Which trains will be affected by the heatwave?
Of course, many trains will lack ventilation and air conditioning, but there's more. Network Rail has imposed speed restrictions on some services, and in addition to that, they're advising that everyone checks their journeys before travelling.
A First Great Western spokesperson said: "Network Rail has advised that, due to the anticipated exceptionally hot weather, there will be speed restrictions to protect track points in the Thames Valley region on Tuesday 30 June 2015."
"As a result there will be no fast trains between London Paddington and Bourne End or Henley-on-Thames from 12pm until 8pm. Trains from London Paddington will terminate at Twyford for a connection with a branch line train to Henley-on-Thames, which will remain on the branch line."
"Trains from London Paddington will terminate at Maidenhead for a connection with a branch line train to Bourne End, which will remain on the branch line."
So what's going on? Why does a bit of sunshine cock things up? The spokesperson continued: "As rails are made out of steel, they expand as they heat up and are subject to strong compression. This expansion has to be managed to reduce the risk of track buckling."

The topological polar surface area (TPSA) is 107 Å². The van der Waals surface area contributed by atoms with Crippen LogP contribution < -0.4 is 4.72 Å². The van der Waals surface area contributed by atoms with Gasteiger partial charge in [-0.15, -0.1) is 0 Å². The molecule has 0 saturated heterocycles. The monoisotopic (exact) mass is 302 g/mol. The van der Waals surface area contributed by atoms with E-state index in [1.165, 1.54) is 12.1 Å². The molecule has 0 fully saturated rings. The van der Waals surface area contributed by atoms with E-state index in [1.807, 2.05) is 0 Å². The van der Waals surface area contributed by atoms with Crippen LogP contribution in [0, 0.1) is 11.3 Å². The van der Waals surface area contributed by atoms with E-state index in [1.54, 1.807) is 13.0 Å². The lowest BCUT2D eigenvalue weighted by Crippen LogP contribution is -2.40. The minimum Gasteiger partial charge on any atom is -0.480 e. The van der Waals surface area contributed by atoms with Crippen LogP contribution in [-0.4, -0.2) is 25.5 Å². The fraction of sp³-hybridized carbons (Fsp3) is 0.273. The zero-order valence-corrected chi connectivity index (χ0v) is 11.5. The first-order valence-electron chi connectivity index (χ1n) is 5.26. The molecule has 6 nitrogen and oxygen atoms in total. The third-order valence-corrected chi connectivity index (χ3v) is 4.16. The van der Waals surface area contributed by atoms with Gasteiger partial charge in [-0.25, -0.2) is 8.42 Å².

"If the track does buckle, the line must be closed and the track repaired before services can resume, causing considerable disruption. Usually, these repairs can’t be done until the temperature of the rails has dropped."
"If a section of track is judged to be at risk, we introduce local speed restrictions – slower trains exert lower forces on the track and reduce the chance of buckling."
So there you go. Network Rail have even made a little video about it all too.
If you're unimpressed with any delays or cancellations, then you'd be wise to check out our guide to getting refunds and compensation for train journeys.